Bohol residents moving on 6 months after quake-A A +A
Sunday, April 13, 2014
BOHOL -- Clutching a gallon of water in each hand, siblings Mariz and Mark John Aparicio make a steep descent across a fault line.
Wells dried up in Barangay Anonang, Inabanga, Bohol following the 7.2 magnitude earthquake last October 15, leaving the residents without choice but walk a kilometer every day to get water from a spring.
Mariz, 11, and Mark John, 9, live in a house about five meters from the large crack that appeared during the earthquake.
“Wala man mi lain kabalhinan (We have nowhere else to go),” said their 43-year-old mother Menesia. Besides, she said, experts from the Philippine Institute of Volcanology and Seismology assured them the area is safe.
The three-kilometer fault line, which elevated one side of the ground by ten feet, extends to the neighboring town of Sagbayan, damaging a chapel, a road and several farms.
The newly discovered fault, state volcanologists said, caused the earthquake, which killed more than 200 in Bohol and displaced more than 300,000 people.
Residents might soon see an influx of tourists with the Bohol Provincial Government planning to develop the area into a tourist site.
Bohol Gov. Edgar Chatto expressed interest in developing the site for tourism and geological studies.
The fault has drawn the attention of tourists, prompting barangay officials to put up direction signs. Officials have also cordoned off the fault with a rope to keep visitors from stepping on the crack.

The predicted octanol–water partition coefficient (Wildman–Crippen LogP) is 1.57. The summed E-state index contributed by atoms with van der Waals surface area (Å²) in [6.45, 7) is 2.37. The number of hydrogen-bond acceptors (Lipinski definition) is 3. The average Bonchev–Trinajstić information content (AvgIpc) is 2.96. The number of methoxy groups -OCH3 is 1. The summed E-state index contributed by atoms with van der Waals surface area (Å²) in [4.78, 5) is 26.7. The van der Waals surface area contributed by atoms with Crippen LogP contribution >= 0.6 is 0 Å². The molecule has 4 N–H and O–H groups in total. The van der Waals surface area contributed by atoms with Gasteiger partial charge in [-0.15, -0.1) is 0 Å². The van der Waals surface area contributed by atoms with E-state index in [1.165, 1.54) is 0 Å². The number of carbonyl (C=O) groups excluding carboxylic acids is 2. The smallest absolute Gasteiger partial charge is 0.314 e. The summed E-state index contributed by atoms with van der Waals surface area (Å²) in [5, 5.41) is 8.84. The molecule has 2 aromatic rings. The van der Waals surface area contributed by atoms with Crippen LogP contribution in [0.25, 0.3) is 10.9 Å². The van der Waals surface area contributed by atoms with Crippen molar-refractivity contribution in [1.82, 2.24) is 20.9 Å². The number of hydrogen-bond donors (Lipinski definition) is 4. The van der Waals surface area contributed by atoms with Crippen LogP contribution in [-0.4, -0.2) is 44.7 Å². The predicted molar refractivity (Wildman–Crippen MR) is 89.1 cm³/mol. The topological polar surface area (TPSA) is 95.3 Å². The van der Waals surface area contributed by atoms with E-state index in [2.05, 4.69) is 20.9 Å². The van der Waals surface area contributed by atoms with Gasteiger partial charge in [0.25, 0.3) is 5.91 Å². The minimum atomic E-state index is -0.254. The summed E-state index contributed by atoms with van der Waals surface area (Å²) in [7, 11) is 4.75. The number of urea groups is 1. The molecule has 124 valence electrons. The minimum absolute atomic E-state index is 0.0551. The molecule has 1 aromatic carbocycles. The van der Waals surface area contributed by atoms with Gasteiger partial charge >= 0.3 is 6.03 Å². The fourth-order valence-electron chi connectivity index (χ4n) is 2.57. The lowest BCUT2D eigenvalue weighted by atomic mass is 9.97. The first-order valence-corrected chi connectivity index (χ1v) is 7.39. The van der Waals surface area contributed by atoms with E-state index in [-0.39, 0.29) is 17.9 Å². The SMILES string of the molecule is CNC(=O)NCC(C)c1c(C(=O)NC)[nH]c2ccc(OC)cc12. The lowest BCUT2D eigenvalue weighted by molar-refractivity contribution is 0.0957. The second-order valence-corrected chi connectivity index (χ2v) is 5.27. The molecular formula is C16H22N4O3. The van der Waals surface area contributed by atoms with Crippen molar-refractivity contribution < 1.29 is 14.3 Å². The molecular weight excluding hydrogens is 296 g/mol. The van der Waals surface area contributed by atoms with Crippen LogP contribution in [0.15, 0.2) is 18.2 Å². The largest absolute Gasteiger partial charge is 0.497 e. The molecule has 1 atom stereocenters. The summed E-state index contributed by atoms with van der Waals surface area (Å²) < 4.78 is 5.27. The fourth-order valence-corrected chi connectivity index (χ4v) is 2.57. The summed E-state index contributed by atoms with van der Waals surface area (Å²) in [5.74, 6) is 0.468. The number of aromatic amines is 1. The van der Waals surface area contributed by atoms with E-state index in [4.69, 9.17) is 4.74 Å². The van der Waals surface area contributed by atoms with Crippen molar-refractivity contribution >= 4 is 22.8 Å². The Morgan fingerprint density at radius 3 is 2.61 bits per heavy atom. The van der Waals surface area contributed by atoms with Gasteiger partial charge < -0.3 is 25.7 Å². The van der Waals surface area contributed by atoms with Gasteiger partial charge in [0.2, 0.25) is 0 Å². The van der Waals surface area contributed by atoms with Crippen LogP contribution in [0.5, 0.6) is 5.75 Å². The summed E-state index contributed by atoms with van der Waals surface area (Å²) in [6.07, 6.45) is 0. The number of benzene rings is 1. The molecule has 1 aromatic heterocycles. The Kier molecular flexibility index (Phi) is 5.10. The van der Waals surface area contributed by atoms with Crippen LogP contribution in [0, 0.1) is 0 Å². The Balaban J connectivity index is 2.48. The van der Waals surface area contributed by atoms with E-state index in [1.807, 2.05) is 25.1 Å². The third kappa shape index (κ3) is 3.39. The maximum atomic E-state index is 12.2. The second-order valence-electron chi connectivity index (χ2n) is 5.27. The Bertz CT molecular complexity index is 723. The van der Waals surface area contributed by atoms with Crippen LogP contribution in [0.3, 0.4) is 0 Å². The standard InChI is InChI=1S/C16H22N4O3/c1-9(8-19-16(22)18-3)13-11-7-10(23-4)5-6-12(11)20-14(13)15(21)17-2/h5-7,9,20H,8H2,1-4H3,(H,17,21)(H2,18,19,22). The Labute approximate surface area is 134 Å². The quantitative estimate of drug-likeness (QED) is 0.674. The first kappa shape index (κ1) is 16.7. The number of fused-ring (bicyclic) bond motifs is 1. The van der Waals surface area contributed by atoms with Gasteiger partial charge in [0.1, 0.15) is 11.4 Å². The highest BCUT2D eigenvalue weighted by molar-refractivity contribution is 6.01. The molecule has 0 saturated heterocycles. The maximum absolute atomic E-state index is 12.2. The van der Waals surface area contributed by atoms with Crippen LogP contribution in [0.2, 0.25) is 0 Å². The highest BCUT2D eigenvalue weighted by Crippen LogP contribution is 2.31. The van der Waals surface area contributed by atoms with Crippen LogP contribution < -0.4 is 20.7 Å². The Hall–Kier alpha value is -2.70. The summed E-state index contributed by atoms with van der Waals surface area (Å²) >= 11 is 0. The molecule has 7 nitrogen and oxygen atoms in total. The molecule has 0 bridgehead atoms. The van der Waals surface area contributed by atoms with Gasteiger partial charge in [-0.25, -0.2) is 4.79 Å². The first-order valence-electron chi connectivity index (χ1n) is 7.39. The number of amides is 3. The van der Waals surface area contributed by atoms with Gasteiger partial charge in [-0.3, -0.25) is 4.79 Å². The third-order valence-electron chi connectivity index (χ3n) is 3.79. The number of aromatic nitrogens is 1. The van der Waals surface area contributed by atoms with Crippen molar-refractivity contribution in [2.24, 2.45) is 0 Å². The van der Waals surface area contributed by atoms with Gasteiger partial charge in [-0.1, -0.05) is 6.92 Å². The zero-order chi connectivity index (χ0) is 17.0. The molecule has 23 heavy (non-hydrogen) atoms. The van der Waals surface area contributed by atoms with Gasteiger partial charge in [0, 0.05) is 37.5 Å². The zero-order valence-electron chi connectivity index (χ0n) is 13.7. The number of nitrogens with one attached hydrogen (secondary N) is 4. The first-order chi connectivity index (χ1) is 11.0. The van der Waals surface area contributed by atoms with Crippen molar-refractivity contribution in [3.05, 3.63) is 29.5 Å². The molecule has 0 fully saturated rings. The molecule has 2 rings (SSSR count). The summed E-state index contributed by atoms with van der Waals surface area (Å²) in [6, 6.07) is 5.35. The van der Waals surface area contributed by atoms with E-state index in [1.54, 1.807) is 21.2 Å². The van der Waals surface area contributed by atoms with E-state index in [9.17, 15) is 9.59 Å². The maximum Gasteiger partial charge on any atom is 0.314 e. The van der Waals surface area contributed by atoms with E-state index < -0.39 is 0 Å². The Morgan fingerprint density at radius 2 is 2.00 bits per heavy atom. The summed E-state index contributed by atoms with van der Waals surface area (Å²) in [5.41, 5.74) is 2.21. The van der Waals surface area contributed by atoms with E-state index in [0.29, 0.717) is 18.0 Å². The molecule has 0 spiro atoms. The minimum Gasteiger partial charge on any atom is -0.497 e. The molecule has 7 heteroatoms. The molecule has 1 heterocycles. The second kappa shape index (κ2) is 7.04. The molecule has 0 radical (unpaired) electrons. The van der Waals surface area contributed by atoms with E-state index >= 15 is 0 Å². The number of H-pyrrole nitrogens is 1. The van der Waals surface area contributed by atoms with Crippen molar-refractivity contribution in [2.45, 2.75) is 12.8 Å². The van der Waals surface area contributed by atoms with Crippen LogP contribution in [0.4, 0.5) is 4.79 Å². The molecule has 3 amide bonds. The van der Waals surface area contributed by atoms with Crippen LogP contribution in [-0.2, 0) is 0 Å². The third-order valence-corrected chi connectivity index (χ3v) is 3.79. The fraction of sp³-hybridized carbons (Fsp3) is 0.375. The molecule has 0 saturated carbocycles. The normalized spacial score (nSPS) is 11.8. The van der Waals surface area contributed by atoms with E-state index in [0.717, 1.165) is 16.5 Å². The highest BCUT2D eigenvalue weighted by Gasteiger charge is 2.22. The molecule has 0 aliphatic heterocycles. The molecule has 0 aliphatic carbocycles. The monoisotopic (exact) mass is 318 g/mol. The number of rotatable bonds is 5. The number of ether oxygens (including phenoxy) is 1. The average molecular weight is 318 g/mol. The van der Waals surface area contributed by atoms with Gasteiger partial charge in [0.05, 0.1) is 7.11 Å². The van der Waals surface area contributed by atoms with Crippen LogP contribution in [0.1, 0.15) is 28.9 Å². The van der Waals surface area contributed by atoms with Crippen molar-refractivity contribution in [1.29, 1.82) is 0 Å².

When the earthquake struck, the locals left their houses and didn’t return for a month for fear the strong aftershocks would widen the crack.
Almost six months after the earthquake, residents continue to feel aftershocks.
“Makurat gihapon pero naanad na me (We get frightened, but we’re already used to it),” Anonang Barangay Captain Felix Caray said of the aftershocks, which experts said may continue up to a year.
Anonang, which has a gently sloping terrain, is home to almost 1,000 people.
Menesia, her husband, and their six children have lived there for eight years. She makes bread for a living while her husband plants crops.
Four of her eight siblings also lived in Anonang.
When the earthquake struck on the morning of Oct. 15, Menesia and one of her daughters were inside the house. They heard a series of explosions.
If the crack hit their two-story house, made of wood and concrete, Menesia said they might have been killed.
She still fears for their safety despite assurances from experts who surveyed the fault.
“Hadlok gyud gihapon me, labi na naa ra sa among likod (We’re still afraid, especially that the fault is right behind the house),” she said.
Published in the Sun.Star Cebu newspaper on April 14, 2014.